National Parks to remain hunter-free
04 March 2004
The Irish Council Against Blood Sports has welcomed the news that Environment Minister, Martin Cullen, is to retain the policy of keeping hunters out of our national parks and nature reserves. The decision comes following a four year wrangle with the gun clubs who wanted the 30-year policy changed.
In 1999, the National Association of Regional Game Councils (NARGC) requested the then Minister with responsibility for wildlife, Sile De Valera, to reconsider this policy and she initiated a review into hunting on state lands. The review was carried out by consultants for the Heritage Service who advised in 2000 that no shooting should be allowed in national parks and nature reserves. Regardless, the NARGC continued to press for the policy to be changed.
On January 29th 2004, Minister Martin Cullen who is responsible for the national parks, wrote to gun club boss, Des Crofton, and told him that the no hunting policy was to remain. Among the reasons cited for the refusal were public safety and the protection of wildlife. Minister Cullen said that "the NPWS (National Parks & Wildlife Service) sites were acquired, using public funds, for the purpose of nature conservation and they should serve as refuges and breeding places for species of wildlife" and that "the general public understands that the role of NPWS is to protect wildlife and would view hunting on NPWS property as inconsistent with that role."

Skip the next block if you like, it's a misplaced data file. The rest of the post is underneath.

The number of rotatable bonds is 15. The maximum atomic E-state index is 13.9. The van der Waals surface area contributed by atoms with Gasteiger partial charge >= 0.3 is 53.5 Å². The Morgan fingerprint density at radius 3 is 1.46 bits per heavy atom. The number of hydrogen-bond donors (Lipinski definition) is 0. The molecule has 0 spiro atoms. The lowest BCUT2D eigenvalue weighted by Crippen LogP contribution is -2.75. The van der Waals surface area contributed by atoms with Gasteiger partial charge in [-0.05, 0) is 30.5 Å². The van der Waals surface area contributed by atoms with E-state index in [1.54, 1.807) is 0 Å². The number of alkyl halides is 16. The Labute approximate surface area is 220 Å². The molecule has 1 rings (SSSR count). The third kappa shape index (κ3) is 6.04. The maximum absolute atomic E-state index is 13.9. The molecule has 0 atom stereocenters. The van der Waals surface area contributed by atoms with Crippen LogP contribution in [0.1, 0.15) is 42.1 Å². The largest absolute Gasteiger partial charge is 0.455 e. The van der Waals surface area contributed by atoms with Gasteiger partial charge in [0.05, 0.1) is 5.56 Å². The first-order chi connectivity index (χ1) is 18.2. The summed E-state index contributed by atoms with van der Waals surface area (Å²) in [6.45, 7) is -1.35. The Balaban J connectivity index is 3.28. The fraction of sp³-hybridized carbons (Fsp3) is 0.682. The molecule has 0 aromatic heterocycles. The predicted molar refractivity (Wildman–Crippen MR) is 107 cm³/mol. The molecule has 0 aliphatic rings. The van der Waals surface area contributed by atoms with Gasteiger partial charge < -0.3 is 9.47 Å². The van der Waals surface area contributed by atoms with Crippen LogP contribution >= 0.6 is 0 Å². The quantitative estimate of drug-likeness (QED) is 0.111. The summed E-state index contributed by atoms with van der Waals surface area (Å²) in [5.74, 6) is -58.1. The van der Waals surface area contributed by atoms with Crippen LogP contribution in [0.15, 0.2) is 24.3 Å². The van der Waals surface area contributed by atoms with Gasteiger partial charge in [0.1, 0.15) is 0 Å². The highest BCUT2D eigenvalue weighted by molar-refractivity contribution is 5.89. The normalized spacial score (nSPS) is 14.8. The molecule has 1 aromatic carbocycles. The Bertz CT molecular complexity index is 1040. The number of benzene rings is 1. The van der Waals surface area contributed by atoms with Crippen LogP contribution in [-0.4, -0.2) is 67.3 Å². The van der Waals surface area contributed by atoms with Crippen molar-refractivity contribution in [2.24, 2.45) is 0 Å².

The Irish Council Against Blood Sports very much welcomes Minister Cullen's decision to stand firm against the gun clubs and keep our national parks hunter-free. We are much relieved that these sanctuaries for wildlife, of which there are precious few in this country, are kept safe and free from hunters. It would have been a retrograde step if this policy was overturned in the interests of gun men. We know that the vast majority of people would be horrified to have the peace and tranquillity that they have come to enjoy in our national parks shattered by gun fire.